“What we care about,” said Glynn, “is that it’s a community, it’s an urban neighborhood, it’s a place people want to be, it’s a destination. Within that framework, if they want to put a restaurant in the hotel or they want to put it in a residential or life-sciences building, those are the kinds of trade-offs where we rely on their expertise.”
The RFP lays out all the project priorities, from transportation and parking needs, to the parameters governing streetscapes. While its contents are confidential, previously disclosed public planning documents show that, broadly speaking, Harvard is seeking development that represents active engagement with the Boston area’s robust community of academic innovators—and in a mix designed to create a vibrant neighborhood, with activity throughout the day and extending into the evening. Within that general vision, there are specific requirements that must be met, from limits on building heights imposed by the Boston Planning and Development Agency (BPDA) to University-adopted sustainability goals. One of those planning documents envisioned an extra-wide sidewalk on the sunny (east) side of Cattle Drive, the main commercial street that will intersect with Western Avenue, with room for trees, public seating, kiosks, and art beside throughways for pedestrians and cyclists. In another, Harvard committed to “a standard of 20 percent of the total developable land area as publicly accessible open space in the fully built condition of the ERC,” and encouraged development to capitalize on city and river views, and to create new ones.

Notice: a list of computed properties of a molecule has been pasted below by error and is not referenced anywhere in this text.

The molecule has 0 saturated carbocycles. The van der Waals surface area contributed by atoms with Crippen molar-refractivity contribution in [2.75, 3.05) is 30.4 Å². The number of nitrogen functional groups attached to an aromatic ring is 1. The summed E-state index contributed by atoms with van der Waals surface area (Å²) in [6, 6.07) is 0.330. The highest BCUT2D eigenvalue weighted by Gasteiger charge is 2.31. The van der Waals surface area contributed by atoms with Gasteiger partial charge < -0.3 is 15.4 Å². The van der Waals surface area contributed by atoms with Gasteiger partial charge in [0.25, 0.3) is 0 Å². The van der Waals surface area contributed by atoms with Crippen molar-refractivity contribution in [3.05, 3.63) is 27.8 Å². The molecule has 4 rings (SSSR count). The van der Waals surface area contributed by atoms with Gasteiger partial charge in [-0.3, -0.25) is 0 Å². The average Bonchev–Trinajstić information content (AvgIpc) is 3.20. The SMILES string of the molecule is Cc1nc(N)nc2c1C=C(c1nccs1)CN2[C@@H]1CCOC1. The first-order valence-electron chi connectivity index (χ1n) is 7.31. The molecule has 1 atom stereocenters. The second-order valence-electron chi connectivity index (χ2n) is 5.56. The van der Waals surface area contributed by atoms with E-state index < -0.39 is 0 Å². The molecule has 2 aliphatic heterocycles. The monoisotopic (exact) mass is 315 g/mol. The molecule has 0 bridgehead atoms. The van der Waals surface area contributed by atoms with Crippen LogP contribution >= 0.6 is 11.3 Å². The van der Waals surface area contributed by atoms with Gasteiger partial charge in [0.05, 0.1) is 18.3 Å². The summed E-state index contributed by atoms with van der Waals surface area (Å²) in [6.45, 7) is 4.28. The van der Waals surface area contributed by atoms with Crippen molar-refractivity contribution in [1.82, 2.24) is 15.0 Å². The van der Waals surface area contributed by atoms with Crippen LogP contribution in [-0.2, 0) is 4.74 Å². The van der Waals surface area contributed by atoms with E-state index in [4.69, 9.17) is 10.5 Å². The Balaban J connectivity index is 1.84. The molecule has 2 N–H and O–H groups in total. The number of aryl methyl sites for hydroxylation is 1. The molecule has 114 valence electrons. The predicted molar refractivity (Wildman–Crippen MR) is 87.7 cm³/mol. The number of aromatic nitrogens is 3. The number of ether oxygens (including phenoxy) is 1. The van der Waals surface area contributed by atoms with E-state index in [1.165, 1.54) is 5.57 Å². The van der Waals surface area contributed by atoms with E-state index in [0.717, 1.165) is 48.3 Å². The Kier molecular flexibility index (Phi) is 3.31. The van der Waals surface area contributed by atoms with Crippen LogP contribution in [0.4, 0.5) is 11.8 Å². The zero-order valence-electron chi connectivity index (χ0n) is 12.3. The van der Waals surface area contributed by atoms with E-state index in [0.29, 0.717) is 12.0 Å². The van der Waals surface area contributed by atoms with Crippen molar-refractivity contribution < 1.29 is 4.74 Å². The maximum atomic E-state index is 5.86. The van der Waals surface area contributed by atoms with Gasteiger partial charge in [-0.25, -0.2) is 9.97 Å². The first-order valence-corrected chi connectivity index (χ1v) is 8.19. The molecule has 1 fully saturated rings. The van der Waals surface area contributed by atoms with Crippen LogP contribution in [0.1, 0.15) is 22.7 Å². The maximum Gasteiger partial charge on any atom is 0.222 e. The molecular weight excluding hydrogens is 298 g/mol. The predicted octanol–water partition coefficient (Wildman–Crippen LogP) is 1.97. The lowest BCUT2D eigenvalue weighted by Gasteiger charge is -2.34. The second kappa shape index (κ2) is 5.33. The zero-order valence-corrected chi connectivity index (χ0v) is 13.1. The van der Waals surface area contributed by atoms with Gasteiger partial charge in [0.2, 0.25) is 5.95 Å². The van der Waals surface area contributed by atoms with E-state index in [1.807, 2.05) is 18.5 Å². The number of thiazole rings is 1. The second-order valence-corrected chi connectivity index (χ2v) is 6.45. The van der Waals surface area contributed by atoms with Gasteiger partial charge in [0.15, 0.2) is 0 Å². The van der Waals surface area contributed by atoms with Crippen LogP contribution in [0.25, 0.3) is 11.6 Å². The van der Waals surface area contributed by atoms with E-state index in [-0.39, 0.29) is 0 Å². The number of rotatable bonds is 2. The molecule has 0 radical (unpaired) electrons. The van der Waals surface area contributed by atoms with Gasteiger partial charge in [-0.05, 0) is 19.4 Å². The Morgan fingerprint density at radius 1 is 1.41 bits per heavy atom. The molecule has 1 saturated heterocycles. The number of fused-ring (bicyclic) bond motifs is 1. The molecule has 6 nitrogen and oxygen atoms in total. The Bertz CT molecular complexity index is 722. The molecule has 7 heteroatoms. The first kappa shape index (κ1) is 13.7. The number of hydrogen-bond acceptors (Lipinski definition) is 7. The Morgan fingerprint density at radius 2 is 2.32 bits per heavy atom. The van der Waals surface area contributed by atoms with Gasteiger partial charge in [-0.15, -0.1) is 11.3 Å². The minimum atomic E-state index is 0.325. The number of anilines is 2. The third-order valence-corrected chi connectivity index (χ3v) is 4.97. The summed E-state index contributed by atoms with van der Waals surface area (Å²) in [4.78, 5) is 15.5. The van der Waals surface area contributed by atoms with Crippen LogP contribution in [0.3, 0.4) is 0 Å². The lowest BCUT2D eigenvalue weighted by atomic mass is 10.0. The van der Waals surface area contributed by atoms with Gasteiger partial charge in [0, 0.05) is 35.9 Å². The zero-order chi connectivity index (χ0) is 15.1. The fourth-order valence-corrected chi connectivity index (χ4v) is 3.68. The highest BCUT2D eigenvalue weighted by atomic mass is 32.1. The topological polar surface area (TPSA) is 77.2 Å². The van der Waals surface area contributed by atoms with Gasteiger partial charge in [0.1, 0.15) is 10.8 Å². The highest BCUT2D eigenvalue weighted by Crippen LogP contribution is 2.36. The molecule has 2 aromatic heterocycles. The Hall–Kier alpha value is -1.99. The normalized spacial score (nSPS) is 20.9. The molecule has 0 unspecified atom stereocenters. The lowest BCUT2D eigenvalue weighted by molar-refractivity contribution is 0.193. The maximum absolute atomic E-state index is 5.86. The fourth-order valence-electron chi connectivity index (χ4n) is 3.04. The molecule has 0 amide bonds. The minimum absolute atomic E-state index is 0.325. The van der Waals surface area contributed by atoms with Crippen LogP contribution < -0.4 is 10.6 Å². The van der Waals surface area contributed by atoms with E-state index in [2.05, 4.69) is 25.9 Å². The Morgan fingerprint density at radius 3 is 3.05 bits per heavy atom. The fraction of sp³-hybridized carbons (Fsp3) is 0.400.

“We try to make it easy” for the developers, Glynn explains, by pulling together information from numerous past meetings with the BPDA, covering topics ranging from architecture and transportation to infrastructure, each of which has been studied extensively. With respect to infrastructure, responsibility for paying for the remaining work (roads, utilities, and so on) will be part of the negotiations, but Glynn says that “Harvard has done a tremendous amount already” in part because of the infrastructure preparations undertaken for the Science and Engineering Complex, now under construction, that abuts the ERC.
The ERC has plenty of competition in the Greater Boston area, from Kendall Square, to the western suburbs, to the Seaport, but the fact that this project represents just the beginning of a larger, phased development, may prove an added incentive to potential development partners. Harvard’s positive experience with developer Steve Samuels at the Continuum project (a residential and retail development at the corner of Western Avenue and North Harvard Street), for example, has put him high on the list for consideration in future partnerships.